MSUToday
Published: Feb. 17, 2020

Neighborhood air pollution linked to adverse health effects among elderly asthma patients

Contact(s): Geri Kelley College of Human Medicine office: (616) 233-1678 cell: (616) 350-7976 kelleyg3@msu.edu, Kim Ward Communication and Brand Strategy office: (517) 432-0117 cell: (734) 658-4250 kim.ward@cabs.msu.edu

Elderly asthma patients living near busy highways and heavy industry in Southeast Michigan believed that air pollution was making their breathing more difficult.

A recent study by Michigan State University researchers concluded they were right. 

As levels of tiny airborne particles known as PM2.5 rose in the air, the study participants increased their use of asthma control drugs containing corticosteroids, which can have adverse health effects, including osteoporosis and impaired immune function.

The participants’ self-reported shortness of breath was confirmed by lung-function tests.

“The higher their exposure to PM2.5, the worse their asthma symptoms were,” said Bengt Arnetz, the study’s lead author and chair of the College of Human Medicine’s Department of Family Medicine. “I think the most significant finding is that air pollution not only influenced how well they could breathe, but also how much asthma control drugs they used.”

The study, published in the Journal of Asthma, followed 28 men and 48 women — all 55 years old or older and diagnosed with asthma. 

All 76 participants lived in an economically disadvantaged area of Dearborn. The researchers collected and analyzed air samples over time in the neighborhood and visited each participant’s home, looking for peeling paint, crumbling plaster, mold and mildew.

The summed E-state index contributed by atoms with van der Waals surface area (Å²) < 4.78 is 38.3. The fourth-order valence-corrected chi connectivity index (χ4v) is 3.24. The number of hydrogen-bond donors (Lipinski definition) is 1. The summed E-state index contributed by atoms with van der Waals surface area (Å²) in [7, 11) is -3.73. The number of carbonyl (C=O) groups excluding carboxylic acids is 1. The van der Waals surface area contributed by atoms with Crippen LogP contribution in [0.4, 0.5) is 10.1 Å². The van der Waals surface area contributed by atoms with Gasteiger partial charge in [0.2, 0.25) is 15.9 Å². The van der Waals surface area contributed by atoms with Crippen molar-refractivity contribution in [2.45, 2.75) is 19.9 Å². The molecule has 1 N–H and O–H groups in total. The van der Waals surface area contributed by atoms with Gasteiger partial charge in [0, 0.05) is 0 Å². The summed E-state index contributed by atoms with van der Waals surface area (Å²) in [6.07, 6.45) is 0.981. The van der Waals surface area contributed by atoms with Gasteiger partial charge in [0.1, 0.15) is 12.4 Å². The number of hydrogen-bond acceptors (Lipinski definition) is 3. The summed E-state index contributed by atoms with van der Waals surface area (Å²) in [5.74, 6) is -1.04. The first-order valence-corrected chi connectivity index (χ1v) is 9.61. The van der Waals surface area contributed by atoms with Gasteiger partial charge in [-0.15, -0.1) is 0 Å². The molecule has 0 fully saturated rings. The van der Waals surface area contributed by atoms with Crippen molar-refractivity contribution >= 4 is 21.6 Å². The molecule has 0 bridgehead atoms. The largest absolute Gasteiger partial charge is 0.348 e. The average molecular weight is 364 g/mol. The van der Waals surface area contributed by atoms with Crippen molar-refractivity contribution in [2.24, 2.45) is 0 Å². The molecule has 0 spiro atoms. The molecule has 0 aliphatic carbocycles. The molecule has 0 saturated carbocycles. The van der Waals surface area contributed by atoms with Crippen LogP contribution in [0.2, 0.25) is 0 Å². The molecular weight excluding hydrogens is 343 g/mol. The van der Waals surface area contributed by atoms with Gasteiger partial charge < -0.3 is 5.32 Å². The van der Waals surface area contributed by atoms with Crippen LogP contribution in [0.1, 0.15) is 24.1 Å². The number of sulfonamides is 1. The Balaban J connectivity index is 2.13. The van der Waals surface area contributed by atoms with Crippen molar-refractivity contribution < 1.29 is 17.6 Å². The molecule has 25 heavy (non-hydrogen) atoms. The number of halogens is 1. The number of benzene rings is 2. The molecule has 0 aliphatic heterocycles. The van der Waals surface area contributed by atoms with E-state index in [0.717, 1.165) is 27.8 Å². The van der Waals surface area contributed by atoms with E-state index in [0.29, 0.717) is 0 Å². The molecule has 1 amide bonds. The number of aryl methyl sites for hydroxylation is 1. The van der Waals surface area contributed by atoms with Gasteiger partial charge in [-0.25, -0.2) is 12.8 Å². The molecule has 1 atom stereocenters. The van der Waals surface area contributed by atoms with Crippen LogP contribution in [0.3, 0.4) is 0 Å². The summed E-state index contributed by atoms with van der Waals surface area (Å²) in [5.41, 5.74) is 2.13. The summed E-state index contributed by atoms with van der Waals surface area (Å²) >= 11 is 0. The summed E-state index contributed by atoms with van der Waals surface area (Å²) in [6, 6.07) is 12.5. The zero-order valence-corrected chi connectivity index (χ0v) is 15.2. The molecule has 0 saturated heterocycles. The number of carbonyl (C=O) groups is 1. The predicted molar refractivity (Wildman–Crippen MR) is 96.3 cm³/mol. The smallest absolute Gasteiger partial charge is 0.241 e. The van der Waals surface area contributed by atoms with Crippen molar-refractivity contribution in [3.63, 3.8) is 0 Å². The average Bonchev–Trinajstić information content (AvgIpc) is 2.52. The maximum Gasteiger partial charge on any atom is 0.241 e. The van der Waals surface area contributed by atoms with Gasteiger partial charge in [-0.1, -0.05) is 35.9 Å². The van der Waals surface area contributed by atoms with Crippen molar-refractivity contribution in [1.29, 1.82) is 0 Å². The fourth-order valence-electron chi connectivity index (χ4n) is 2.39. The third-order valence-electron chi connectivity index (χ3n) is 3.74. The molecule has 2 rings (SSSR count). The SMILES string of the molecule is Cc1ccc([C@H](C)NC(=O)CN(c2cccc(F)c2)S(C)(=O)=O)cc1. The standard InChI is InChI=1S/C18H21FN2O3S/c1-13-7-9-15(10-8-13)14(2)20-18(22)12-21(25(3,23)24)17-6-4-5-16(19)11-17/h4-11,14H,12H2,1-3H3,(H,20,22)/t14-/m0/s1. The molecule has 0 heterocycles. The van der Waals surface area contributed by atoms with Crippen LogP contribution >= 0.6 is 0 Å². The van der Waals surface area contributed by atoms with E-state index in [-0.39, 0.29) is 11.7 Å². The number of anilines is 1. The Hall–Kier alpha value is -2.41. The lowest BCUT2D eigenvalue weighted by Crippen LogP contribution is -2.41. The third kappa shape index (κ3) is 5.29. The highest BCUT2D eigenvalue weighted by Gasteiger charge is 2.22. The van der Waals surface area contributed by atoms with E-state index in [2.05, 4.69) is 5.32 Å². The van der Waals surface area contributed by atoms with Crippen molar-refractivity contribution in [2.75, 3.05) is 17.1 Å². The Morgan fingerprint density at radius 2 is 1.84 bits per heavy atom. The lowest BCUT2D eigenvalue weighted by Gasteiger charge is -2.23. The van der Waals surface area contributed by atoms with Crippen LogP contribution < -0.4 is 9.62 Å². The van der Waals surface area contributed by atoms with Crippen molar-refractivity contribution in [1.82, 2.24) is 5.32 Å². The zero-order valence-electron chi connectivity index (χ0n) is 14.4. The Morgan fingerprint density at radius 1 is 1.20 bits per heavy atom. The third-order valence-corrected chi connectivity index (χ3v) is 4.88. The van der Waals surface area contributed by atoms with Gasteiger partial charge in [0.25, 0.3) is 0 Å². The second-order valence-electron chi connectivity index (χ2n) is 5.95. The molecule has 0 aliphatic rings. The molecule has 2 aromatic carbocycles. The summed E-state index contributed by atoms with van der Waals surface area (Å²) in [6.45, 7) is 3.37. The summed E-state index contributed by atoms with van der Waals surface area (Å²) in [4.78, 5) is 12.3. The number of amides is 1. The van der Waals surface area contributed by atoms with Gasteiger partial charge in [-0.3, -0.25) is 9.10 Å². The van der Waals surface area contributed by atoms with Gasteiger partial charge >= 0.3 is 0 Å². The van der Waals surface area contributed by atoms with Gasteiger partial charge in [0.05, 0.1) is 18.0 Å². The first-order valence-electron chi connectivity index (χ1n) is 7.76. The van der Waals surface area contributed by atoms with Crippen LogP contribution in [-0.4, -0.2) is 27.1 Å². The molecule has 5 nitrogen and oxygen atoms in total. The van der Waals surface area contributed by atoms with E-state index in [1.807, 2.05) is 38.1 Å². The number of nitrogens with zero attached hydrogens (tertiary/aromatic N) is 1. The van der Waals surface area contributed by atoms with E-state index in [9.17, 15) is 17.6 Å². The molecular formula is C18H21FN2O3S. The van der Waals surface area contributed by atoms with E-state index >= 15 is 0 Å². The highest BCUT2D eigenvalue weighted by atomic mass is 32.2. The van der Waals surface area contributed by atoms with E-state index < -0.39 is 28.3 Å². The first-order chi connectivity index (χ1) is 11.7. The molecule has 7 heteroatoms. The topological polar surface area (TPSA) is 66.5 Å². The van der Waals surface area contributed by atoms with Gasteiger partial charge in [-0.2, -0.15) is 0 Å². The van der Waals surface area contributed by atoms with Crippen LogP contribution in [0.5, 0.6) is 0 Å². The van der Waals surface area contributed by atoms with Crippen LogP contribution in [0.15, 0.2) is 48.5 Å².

The participants answered multiple questions, including their perception of air pollution in the area, whether they suffered shortness of breath in recent months, how often they used rescue inhalers and corticosteroids, and the number of times they visited hospital emergency rooms due to asthma. 

Each also rated his or her own respiratory health on a scale of one to five, with one being poor and five being excellent.

Their self-ratings of shortness of breath and use of asthma control drugs correlated with the air pollution level in the neighborhood, including the amount of PM2.5, the study found.

PM2.5 primarily comes from vehicle exhaust and the burning of wood, coal, petroleum and other fuels. Inhaling the tiny particles not only aggravates asthma symptoms, but can cause inflammation in the body, which can lead to heart attacks, strokes, high blood pressure, lung cancer and other serious health threats.

“Asthma is just obvious,” Arnetz said. “Among older people who are already health compromised, this adds onto that and increases the risk of early death.”

Yet the levels of PM2.5 did not exceed federal clean air standards, he said, saying that more needs to be done to reduce air pollution.

“We need to approach this from a systems perspective,” he said, finding ways to reduce PM2.5 levels and alerting the public, including asthmatics, when air pollution becomes a health hazard.

“This is a very costly disease,” Arnetz said. 

The U.S. Centers for Disease Control and Prevention estimated that asthma costs the U.S. economy more than $80 billion a year in medical expenses, lost work days and deaths.

“If we could clean up the air, we could reduce a lot of healthcare costs,” Arnetz said.

Bengt Arnetz, chair of the College of Human Medicine’s Department of Family Medicine